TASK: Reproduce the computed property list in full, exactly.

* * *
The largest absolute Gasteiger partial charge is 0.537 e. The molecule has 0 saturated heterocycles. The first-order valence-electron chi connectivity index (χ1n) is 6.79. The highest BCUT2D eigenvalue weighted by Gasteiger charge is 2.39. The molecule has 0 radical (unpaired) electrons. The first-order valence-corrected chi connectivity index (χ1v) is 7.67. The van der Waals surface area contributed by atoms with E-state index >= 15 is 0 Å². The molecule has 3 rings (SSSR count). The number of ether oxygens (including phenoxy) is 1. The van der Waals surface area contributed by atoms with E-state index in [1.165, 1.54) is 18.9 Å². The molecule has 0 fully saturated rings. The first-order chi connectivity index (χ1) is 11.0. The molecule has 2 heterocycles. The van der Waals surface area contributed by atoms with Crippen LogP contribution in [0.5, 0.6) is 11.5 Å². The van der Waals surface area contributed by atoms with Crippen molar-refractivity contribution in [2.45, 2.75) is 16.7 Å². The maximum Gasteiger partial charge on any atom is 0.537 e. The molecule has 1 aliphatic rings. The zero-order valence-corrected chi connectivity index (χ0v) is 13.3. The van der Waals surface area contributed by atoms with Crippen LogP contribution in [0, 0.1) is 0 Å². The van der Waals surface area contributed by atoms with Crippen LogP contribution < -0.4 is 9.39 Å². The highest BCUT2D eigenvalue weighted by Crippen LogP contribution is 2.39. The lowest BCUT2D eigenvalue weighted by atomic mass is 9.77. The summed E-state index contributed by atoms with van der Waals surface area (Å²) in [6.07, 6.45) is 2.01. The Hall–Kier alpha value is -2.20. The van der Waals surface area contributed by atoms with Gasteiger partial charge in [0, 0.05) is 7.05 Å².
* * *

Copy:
The largest absolute Gasteiger partial charge is 0.537 e. The molecule has 0 saturated heterocycles. The first-order valence-electron chi connectivity index (χ1n) is 6.79. The highest BCUT2D eigenvalue weighted by Gasteiger charge is 2.39. The molecule has 0 radical (unpaired) electrons. The first-order valence-corrected chi connectivity index (χ1v) is 7.67. The van der Waals surface area contributed by atoms with E-state index >= 15 is 0 Å². The molecule has 3 rings (SSSR count). The number of ether oxygens (including phenoxy) is 1. The van der Waals surface area contributed by atoms with E-state index in [1.165, 1.54) is 18.9 Å². The molecule has 0 fully saturated rings. The first-order chi connectivity index (χ1) is 11.0. The molecule has 2 heterocycles. The van der Waals surface area contributed by atoms with Crippen LogP contribution in [0.5, 0.6) is 11.5 Å². The van der Waals surface area contributed by atoms with Crippen molar-refractivity contribution in [2.45, 2.75) is 16.7 Å². The maximum Gasteiger partial charge on any atom is 0.537 e. The molecule has 1 aliphatic rings. The zero-order valence-corrected chi connectivity index (χ0v) is 13.3. The van der Waals surface area contributed by atoms with Crippen LogP contribution in [0, 0.1) is 0 Å². The van der Waals surface area contributed by atoms with Crippen LogP contribution < -0.4 is 9.39 Å². The highest BCUT2D eigenvalue weighted by Crippen LogP contribution is 2.39. The lowest BCUT2D eigenvalue weighted by atomic mass is 9.77. The summed E-state index contributed by atoms with van der Waals surface area (Å²) in [6.07, 6.45) is 2.01. The Hall–Kier alpha value is -2.20. The van der Waals surface area contributed by atoms with Gasteiger partial charge in [0, 0.05) is 7.05 Å².